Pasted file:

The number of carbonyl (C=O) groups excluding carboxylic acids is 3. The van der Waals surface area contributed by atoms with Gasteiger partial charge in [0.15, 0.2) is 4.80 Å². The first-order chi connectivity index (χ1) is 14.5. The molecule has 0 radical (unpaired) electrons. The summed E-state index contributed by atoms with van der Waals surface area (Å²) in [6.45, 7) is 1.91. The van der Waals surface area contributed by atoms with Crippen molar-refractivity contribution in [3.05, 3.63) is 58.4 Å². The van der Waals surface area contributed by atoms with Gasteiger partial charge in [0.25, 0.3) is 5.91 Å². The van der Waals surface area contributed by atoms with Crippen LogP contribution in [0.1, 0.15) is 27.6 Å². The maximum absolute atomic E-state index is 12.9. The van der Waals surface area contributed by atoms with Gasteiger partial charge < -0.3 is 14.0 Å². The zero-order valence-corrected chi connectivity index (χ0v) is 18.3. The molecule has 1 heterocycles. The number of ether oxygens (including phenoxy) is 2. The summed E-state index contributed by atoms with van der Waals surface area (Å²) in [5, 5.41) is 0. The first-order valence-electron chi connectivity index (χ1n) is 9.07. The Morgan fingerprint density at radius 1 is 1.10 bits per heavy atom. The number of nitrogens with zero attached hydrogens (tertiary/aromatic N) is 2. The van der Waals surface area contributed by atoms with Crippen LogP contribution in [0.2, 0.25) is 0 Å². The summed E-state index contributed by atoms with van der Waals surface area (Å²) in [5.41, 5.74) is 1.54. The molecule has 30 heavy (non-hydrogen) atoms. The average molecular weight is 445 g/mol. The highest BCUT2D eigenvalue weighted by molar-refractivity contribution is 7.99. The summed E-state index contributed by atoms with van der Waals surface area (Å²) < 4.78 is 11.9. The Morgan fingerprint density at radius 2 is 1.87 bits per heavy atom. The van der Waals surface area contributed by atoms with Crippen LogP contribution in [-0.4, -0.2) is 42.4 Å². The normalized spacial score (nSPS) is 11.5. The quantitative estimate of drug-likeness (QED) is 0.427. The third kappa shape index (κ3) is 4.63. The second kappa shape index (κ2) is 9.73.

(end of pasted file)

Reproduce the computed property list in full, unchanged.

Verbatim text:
The number of carbonyl (C=O) groups excluding carboxylic acids is 3. The van der Waals surface area contributed by atoms with Gasteiger partial charge in [0.15, 0.2) is 4.80 Å². The first-order chi connectivity index (χ1) is 14.5. The molecule has 0 radical (unpaired) electrons. The summed E-state index contributed by atoms with van der Waals surface area (Å²) in [6.45, 7) is 1.91. The van der Waals surface area contributed by atoms with Crippen molar-refractivity contribution in [3.05, 3.63) is 58.4 Å². The van der Waals surface area contributed by atoms with Gasteiger partial charge in [0.25, 0.3) is 5.91 Å². The van der Waals surface area contributed by atoms with Crippen LogP contribution in [0.1, 0.15) is 27.6 Å². The maximum absolute atomic E-state index is 12.9. The van der Waals surface area contributed by atoms with Gasteiger partial charge < -0.3 is 14.0 Å². The zero-order valence-corrected chi connectivity index (χ0v) is 18.3. The molecule has 1 heterocycles. The number of ether oxygens (including phenoxy) is 2. The summed E-state index contributed by atoms with van der Waals surface area (Å²) in [5, 5.41) is 0. The first-order valence-electron chi connectivity index (χ1n) is 9.07. The Morgan fingerprint density at radius 1 is 1.10 bits per heavy atom. The number of nitrogens with zero attached hydrogens (tertiary/aromatic N) is 2. The van der Waals surface area contributed by atoms with Crippen LogP contribution in [0.2, 0.25) is 0 Å². The summed E-state index contributed by atoms with van der Waals surface area (Å²) in [5.41, 5.74) is 1.54. The molecule has 30 heavy (non-hydrogen) atoms. The average molecular weight is 445 g/mol. The highest BCUT2D eigenvalue weighted by molar-refractivity contribution is 7.99. The summed E-state index contributed by atoms with van der Waals surface area (Å²) < 4.78 is 11.9. The Morgan fingerprint density at radius 2 is 1.87 bits per heavy atom. The van der Waals surface area contributed by atoms with Crippen LogP contribution in [-0.4, -0.2) is 42.4 Å². The normalized spacial score (nSPS) is 11.5. The quantitative estimate of drug-likeness (QED) is 0.427. The third kappa shape index (κ3) is 4.63. The second kappa shape index (κ2) is 9.73.